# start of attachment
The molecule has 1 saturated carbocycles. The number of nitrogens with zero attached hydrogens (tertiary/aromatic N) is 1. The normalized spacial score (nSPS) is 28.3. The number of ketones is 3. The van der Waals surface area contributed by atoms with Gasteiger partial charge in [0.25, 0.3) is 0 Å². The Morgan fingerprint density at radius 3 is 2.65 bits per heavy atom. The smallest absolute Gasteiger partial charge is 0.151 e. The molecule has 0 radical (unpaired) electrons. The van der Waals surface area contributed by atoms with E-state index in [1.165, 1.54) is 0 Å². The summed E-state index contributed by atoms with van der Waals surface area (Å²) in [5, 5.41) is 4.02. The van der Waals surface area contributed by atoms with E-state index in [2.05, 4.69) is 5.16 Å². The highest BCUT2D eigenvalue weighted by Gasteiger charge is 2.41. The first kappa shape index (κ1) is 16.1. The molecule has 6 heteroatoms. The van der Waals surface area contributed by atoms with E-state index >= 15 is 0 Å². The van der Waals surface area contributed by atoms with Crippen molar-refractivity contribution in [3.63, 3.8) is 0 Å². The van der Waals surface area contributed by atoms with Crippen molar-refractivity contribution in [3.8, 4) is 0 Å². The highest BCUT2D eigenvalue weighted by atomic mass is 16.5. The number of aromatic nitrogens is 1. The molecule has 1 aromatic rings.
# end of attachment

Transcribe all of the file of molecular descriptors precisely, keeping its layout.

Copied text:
The molecule has 1 saturated carbocycles. The number of nitrogens with zero attached hydrogens (tertiary/aromatic N) is 1. The normalized spacial score (nSPS) is 28.3. The number of ketones is 3. The van der Waals surface area contributed by atoms with Gasteiger partial charge in [0.25, 0.3) is 0 Å². The Morgan fingerprint density at radius 3 is 2.65 bits per heavy atom. The smallest absolute Gasteiger partial charge is 0.151 e. The molecule has 0 radical (unpaired) electrons. The van der Waals surface area contributed by atoms with E-state index in [1.165, 1.54) is 0 Å². The summed E-state index contributed by atoms with van der Waals surface area (Å²) in [5, 5.41) is 4.02. The van der Waals surface area contributed by atoms with E-state index in [2.05, 4.69) is 5.16 Å². The highest BCUT2D eigenvalue weighted by Gasteiger charge is 2.41. The first kappa shape index (κ1) is 16.1. The molecule has 6 heteroatoms. The van der Waals surface area contributed by atoms with E-state index >= 15 is 0 Å². The van der Waals surface area contributed by atoms with Crippen molar-refractivity contribution in [3.63, 3.8) is 0 Å². The van der Waals surface area contributed by atoms with Crippen molar-refractivity contribution in [3.8, 4) is 0 Å². The highest BCUT2D eigenvalue weighted by atomic mass is 16.5. The number of aromatic nitrogens is 1. The molecule has 1 aromatic rings.